Jamison Gibson-Park looking forward to seeing some familiar faces in November

If you were to guess at the essential properties of the demeanour of Leinster and Ireland’s Jamison Gibson-Park after a 10-minute conversation, they would be reticence and calmness.

Stuart Lancaster, earlier this year described him as a “quiet young man” who came to Ireland and grew into an international player. Lancaster is the personality profiler in Leinster and at one stage asked his nine to wear a microphone to listen to the on-pitch conversations.

The New Zealand-born scrumhalf took his opportunity with Andy Farrell when Conor Murray was injured and grabbed it. The way Lancaster describes it is that he had the rugby game and intelligence to quickly adapt into the role. Gibson-Park was able to adjust his tempo and seamlessly step up. Importantly, he also plays a different game to Murray.

This summer he is hoping to do that again against the country in which he was born. The All Blacks are coming to play Ireland on November 13th and Gibson-Park, just over a year since he became eligible to play for Ireland under the residency rule, would like to have a crack.

“Yeah, it would be awesome,” he says.

Now 29-years-old, he has lined out for Ireland 10 times since coming off the bench against Italy in one of the remaining matches of the 2020 Six Nations Championship.

While Murray is back again and has a Lions tour to South Africa behind him from the summer, Gibson-Park knows it is a long shot to play against the old country where he was born and raised. But he also understands how rugby rolls. There is many a slip betwixt cup and lip.

“I haven’t really put myself in the position properly,” he says, the rational side of him coming out. “But thinking about it now it would be pretty surreal and all I can do for the meantime is put my head down and go to work and get out there.”

Even a cameo role would give him a chance to play against some familiar faces he grew up with. If not, then Ireland tour New Zealand next summer, which may offer another chance.

“Yeah, I’ve got a few good mates in there,” he says. “A few of the Canes guys and then one of the other guys is Angus Ta’avao. I played with him at the Blues and we lived together and stuff, so we’re pretty friendly.

“They’ve obviously got a challenging end to their season with 14 or 15 weeks on the road by the time they’re finished their end-of-year tour. Spending that much time on the road can be tough for guys with families. But it’s just the way things are at the moment.”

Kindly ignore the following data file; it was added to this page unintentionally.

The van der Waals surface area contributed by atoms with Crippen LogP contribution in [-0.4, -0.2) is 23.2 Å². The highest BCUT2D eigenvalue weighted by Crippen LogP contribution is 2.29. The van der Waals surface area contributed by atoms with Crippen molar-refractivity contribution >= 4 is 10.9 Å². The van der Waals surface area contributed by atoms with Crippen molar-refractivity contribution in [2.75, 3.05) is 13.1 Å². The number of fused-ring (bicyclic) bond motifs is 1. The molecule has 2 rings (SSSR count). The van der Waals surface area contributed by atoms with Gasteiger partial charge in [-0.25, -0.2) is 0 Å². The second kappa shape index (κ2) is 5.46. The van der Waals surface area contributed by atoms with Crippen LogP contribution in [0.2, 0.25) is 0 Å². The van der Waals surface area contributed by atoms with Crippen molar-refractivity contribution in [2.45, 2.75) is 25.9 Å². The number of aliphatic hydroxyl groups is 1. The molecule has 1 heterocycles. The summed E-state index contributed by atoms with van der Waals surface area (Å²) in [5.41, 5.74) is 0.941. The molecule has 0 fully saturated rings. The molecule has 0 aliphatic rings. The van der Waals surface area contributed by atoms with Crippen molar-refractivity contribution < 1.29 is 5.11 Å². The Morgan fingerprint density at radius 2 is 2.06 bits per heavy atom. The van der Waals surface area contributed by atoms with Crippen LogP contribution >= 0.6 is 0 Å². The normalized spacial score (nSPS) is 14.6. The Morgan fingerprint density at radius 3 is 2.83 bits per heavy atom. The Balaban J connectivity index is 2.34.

The tour would be more than an opportunity to play against the All Blacks but also a chance to see his extended family, which because of the Covid pandemic and New Zealand’s tight restrictions, he has seen just once in three years.

“Jeez, probably not since 2018, so a while ago now,” he says of the last meeting. “I’d love for them to be over here and there’s the Irish tour to New Zealand next year. I’ll be working my butt off to try and get on that anyway.

“We snuck home just before the start of Covid, the start of 2020. We were lucky in that sense that we obviously got to do the whole family thing at that stage. But obviously not since then.

“We’ve been kind of floating around doing our thing here, which has its challenges, I’ve got a young family so it can definitely be challenging. But it’s been a tough one for everyone.”

Craig Casey and Luke McGrath will also have something to say about scrumhalf pecking order with Ireland. With no Champions Cup matches before the November international window, players will have to carve out their form in the URC. At Leinster that continues against Scarlets, Glasgow Warriors and Ulster over the next three weeks.

Gibson-Park has started once and come off the bench once this season for Leinster, McGrath has started twice and Nick McCarthy has come on twice as a replacement.

“I probably don’t like it as much,” he says about having no European matches. “Guys don’t get as many minutes at European level before going into an international camp. It’s just the way it is.”

One of four scrumhalves called up for the one-day national camp early last month, quietly going with the flow hasn’t worked out so bad.


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